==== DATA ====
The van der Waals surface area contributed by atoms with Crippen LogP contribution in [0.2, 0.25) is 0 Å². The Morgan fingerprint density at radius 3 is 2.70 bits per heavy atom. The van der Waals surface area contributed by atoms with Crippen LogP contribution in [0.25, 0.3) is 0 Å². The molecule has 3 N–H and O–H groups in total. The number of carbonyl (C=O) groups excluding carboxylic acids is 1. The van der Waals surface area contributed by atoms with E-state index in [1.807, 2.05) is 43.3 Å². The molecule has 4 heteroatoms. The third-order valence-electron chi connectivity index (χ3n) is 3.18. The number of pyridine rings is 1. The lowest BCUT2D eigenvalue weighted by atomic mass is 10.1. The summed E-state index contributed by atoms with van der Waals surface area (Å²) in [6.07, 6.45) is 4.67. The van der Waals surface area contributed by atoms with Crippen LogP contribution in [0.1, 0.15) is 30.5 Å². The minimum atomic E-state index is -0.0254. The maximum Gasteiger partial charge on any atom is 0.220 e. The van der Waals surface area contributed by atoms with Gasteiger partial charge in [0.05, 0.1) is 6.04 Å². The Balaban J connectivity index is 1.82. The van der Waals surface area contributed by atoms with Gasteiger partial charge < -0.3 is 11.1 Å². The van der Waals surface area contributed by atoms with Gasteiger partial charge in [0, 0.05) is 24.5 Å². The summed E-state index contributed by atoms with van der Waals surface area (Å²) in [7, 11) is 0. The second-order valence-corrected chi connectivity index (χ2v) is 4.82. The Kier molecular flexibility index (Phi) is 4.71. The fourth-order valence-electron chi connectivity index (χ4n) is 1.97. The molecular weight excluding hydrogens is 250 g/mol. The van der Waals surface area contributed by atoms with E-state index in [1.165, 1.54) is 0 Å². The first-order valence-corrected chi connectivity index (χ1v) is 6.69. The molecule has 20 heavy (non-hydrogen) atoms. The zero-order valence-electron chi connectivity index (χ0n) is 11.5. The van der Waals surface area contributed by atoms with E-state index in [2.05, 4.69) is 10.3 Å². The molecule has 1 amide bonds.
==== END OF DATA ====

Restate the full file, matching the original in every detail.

The van der Waals surface area contributed by atoms with Crippen LogP contribution in [0.2, 0.25) is 0 Å². The Morgan fingerprint density at radius 3 is 2.70 bits per heavy atom. The van der Waals surface area contributed by atoms with Crippen LogP contribution in [0.25, 0.3) is 0 Å². The molecule has 3 N–H and O–H groups in total. The number of carbonyl (C=O) groups excluding carboxylic acids is 1. The van der Waals surface area contributed by atoms with E-state index in [1.807, 2.05) is 43.3 Å². The molecule has 4 heteroatoms. The third-order valence-electron chi connectivity index (χ3n) is 3.18. The number of pyridine rings is 1. The lowest BCUT2D eigenvalue weighted by atomic mass is 10.1. The summed E-state index contributed by atoms with van der Waals surface area (Å²) in [6.07, 6.45) is 4.67. The van der Waals surface area contributed by atoms with Crippen LogP contribution in [0.1, 0.15) is 30.5 Å². The minimum atomic E-state index is -0.0254. The maximum Gasteiger partial charge on any atom is 0.220 e. The van der Waals surface area contributed by atoms with Gasteiger partial charge in [0.05, 0.1) is 6.04 Å². The Balaban J connectivity index is 1.82. The van der Waals surface area contributed by atoms with Gasteiger partial charge < -0.3 is 11.1 Å². The van der Waals surface area contributed by atoms with Gasteiger partial charge in [0, 0.05) is 24.5 Å². The summed E-state index contributed by atoms with van der Waals surface area (Å²) in [7, 11) is 0. The second-order valence-corrected chi connectivity index (χ2v) is 4.82. The Kier molecular flexibility index (Phi) is 4.71. The fourth-order valence-electron chi connectivity index (χ4n) is 1.97. The molecular weight excluding hydrogens is 250 g/mol. The van der Waals surface area contributed by atoms with E-state index in [1.165, 1.54) is 0 Å². The first-order valence-corrected chi connectivity index (χ1v) is 6.69. The molecule has 20 heavy (non-hydrogen) atoms. The zero-order valence-electron chi connectivity index (χ0n) is 11.5. The van der Waals surface area contributed by atoms with E-state index in [2.05, 4.69) is 10.3 Å². The molecule has 1 amide bonds.